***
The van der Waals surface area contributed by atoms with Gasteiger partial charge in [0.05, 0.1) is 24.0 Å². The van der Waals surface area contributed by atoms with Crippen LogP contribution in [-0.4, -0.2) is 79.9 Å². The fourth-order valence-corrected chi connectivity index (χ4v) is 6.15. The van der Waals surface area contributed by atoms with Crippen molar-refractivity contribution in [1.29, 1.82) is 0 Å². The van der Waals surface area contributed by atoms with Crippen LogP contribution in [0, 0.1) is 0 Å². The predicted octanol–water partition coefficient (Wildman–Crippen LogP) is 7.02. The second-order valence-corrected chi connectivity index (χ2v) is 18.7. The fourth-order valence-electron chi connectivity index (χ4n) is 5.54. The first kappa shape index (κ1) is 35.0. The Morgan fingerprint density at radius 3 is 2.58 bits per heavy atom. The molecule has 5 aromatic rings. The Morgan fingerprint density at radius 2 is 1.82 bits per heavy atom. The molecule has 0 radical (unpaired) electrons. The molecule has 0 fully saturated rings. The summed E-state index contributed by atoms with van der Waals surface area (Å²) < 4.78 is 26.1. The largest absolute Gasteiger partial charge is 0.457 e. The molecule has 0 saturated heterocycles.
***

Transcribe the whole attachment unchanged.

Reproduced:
The van der Waals surface area contributed by atoms with Gasteiger partial charge in [0.05, 0.1) is 24.0 Å². The van der Waals surface area contributed by atoms with Crippen LogP contribution in [-0.4, -0.2) is 79.9 Å². The fourth-order valence-corrected chi connectivity index (χ4v) is 6.15. The van der Waals surface area contributed by atoms with Crippen molar-refractivity contribution in [1.29, 1.82) is 0 Å². The van der Waals surface area contributed by atoms with Crippen LogP contribution in [0, 0.1) is 0 Å². The predicted octanol–water partition coefficient (Wildman–Crippen LogP) is 7.02. The second-order valence-corrected chi connectivity index (χ2v) is 18.7. The fourth-order valence-electron chi connectivity index (χ4n) is 5.54. The first kappa shape index (κ1) is 35.0. The Morgan fingerprint density at radius 3 is 2.58 bits per heavy atom. The molecule has 5 aromatic rings. The Morgan fingerprint density at radius 2 is 1.82 bits per heavy atom. The molecule has 0 radical (unpaired) electrons. The molecule has 0 fully saturated rings. The summed E-state index contributed by atoms with van der Waals surface area (Å²) < 4.78 is 26.1. The largest absolute Gasteiger partial charge is 0.457 e. The molecule has 0 saturated heterocycles.